thrusting


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thrust

 (thrŭst)
v. thrust, thrust·ing, thrusts
v.tr.
1. To push or drive quickly and forcefully: thrust a pole into the ground. See Synonyms at push.
2. To cause to project or extend: poplars thrusting their branches upward; thrust out his finger.
3.
a. To force into a specified condition or situation: He was thrust into a position of awesome responsibility.
b. To force or impose on an unwilling or improper recipient: "Some have greatness thrust upon them" (Shakespeare).
4. Archaic To stab; pierce.
v.intr.
1. To shove something into or at something else: thrust at his opponent's chest with a foil.
2. To grow or extend upwards: "The cathedral ... thrust up suddenly, much taller than the surrounding houses" (Leonard Michaels).
3. To force one's way; press forward: "I watched a young hare thrust through periwinkle under the window" (Sam Pickering).
n.
1.
a. A forceful shove or push: inserted the key with a thrust.
b. A lunge or stab.
2.
a. A driving force or pressure.
b. The forward-directed force developed in a jet or rocket engine as a reaction to the high-velocity rearward ejection of exhaust gases.
c. Outward or lateral stress in a structure, as that exerted by an arch or vault.
3.
a. The essential meaning; the point: the general thrust of his remarks.
b. The central purpose or objective: The whole thrust of the project was to make money.
4. A forceful movement, especially an advance or attack by an armed force.

[Middle English thrusten, from Old Norse thrȳsta; see treud- in Indo-European roots.]

thrust′ful adj.

thrusting

(ˈθrʌstɪŋ)
adj
ambitious and having great drive: a thrusting young executive.
ThesaurusAntonymsRelated WordsSynonymsLegend:
Noun1.thrusting - a sharp hand gesture (resembling a blow)thrusting - a sharp hand gesture (resembling a blow); "he warned me with a jab with his finger"; "he made a thrusting motion with his fist"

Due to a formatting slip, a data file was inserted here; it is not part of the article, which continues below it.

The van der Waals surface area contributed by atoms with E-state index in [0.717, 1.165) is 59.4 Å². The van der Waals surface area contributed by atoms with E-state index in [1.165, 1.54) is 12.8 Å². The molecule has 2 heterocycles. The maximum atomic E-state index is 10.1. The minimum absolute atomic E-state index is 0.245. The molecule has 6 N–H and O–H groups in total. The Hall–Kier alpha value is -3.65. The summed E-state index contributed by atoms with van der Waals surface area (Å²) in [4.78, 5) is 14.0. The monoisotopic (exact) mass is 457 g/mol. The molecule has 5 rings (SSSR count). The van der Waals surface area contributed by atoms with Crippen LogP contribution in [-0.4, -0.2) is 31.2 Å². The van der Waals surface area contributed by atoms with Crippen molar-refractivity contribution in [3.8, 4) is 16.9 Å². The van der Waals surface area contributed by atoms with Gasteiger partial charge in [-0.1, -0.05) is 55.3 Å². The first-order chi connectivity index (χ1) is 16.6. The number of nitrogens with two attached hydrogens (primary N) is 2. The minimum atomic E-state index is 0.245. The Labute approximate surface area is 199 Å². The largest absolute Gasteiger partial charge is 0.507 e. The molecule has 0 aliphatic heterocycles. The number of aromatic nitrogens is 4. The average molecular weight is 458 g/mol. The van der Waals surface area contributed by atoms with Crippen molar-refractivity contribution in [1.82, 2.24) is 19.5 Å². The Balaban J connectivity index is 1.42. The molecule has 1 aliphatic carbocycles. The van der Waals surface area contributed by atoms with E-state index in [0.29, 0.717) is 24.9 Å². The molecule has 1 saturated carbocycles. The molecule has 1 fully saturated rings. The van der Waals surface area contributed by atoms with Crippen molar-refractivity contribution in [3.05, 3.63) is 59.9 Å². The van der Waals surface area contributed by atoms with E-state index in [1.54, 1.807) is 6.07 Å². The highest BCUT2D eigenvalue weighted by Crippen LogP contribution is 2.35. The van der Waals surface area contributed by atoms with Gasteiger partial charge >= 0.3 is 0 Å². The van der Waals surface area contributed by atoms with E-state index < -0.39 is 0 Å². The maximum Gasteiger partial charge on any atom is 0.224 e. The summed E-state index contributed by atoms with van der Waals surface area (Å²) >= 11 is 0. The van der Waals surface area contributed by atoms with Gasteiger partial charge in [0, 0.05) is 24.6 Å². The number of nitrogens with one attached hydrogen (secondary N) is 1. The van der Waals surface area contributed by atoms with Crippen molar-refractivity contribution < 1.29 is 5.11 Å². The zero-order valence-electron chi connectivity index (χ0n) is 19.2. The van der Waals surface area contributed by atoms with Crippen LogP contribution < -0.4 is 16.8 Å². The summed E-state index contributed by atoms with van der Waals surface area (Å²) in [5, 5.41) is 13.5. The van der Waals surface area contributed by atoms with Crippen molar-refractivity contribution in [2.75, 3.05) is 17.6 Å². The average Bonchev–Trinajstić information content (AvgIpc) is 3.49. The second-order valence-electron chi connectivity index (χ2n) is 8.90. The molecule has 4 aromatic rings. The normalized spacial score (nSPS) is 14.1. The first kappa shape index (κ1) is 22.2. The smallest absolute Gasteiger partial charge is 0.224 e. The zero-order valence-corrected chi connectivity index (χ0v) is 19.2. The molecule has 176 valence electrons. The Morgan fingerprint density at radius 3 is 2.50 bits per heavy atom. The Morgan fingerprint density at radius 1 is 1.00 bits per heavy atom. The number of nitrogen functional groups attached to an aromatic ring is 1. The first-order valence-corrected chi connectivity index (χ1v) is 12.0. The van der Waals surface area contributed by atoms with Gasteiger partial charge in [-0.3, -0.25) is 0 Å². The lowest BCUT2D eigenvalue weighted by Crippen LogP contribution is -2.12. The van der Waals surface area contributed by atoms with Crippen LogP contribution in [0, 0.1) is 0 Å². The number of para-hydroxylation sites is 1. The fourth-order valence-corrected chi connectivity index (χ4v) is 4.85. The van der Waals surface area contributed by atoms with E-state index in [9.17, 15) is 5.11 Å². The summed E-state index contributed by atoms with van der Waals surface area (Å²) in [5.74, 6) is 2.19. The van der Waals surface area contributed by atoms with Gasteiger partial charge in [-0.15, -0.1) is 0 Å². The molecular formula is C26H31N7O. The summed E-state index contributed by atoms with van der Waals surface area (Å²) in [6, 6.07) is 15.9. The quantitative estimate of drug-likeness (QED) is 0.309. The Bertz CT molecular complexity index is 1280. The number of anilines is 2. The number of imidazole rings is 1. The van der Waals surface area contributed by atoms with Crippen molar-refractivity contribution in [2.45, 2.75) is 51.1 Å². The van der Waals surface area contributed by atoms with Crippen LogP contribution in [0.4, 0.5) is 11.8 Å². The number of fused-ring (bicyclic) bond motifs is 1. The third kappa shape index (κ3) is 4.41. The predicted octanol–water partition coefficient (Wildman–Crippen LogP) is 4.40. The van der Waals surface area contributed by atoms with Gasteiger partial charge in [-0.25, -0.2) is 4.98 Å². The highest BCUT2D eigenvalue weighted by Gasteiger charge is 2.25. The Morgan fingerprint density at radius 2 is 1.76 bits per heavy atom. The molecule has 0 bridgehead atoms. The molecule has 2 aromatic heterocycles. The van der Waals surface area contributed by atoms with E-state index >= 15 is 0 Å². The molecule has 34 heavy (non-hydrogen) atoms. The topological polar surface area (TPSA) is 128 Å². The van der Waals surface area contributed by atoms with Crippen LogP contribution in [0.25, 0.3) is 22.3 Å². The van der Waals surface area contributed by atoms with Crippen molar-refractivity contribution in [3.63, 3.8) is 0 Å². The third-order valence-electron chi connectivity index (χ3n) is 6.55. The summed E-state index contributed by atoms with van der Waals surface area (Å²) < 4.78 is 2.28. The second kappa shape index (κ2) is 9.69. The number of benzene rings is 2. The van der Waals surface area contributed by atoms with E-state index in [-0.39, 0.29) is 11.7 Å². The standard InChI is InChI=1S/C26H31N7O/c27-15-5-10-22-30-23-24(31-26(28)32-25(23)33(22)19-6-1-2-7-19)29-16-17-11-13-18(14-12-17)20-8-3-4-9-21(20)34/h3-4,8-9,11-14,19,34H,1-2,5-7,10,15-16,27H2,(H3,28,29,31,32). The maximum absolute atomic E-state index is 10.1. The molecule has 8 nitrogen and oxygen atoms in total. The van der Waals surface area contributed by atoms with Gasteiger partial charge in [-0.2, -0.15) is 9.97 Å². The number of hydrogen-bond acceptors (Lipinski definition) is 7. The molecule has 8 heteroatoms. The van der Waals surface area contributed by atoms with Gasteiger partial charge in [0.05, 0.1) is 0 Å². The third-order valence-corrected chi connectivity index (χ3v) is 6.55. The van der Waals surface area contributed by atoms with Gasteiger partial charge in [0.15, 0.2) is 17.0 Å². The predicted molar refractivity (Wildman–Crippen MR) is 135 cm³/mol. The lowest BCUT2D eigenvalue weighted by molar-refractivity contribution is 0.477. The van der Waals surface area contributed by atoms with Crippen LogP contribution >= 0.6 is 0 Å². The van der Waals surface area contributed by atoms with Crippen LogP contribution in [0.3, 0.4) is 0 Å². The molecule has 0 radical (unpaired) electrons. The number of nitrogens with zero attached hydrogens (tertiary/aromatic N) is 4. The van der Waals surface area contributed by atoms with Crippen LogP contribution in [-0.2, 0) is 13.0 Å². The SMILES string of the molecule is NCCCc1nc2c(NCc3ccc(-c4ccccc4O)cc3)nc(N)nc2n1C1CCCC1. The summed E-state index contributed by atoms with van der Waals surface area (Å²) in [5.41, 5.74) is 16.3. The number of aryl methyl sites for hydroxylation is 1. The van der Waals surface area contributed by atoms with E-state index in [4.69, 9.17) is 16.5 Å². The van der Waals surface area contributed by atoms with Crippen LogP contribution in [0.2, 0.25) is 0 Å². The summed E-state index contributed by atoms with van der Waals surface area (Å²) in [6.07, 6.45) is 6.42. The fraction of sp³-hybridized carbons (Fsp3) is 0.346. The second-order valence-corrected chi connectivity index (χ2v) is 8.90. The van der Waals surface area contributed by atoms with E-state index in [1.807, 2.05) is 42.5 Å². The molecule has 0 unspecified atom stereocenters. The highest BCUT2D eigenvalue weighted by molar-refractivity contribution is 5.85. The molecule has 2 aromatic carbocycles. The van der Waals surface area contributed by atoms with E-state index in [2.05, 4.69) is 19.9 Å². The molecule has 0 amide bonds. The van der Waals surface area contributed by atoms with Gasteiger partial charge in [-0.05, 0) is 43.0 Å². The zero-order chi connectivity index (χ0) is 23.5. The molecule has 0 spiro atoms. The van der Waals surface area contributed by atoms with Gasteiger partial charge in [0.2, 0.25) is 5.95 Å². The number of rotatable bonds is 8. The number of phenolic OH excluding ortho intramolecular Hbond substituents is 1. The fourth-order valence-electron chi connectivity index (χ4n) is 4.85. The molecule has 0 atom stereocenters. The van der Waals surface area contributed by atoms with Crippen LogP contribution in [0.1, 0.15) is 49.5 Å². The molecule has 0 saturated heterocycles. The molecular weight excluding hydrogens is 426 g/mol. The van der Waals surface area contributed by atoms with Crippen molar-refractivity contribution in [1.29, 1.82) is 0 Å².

gesture - motion of hands or body to emphasize or help to express a thought or feeling
Translations

thrusting

[ˈθrʌstɪŋ] adj [person] → dynamique

thrusting

[ˈθrʌstɪŋ] adj(troppo) intraprendente
References in classic literature ?
He averred, that upon first thrusting in for him, a leg was presented; but well knowing that that was not as it ought to be, and might occasion great trouble; -- he had thrust back the leg, and by a dexterous heave and toss, had wrought a somerset upon the Indian; so that with the next trial, he came forth in the good old way --head foremost.
Men danced about outside, thrusting in with iron bars and trying to separate them.
Upon the bloody mound we met them, hand to hand, stabbing where the quarters were too close to cut, thrusting when we could push a foeman to arm's length; and mingled with the wild cry of the Okarian there rose and fell the glorious words: "For Helium
As the empty brass cartridges were ejected, the return boys scrambled on the deck for them, esteeming them as very precious objects and thrusting them, still warm, into the empty holes in their ears.
On and on came Alleyne, his jagged point now at his foeman's face, now at his throat, now at his chest, still stabbing and thrusting to pass the line of steel which covered him.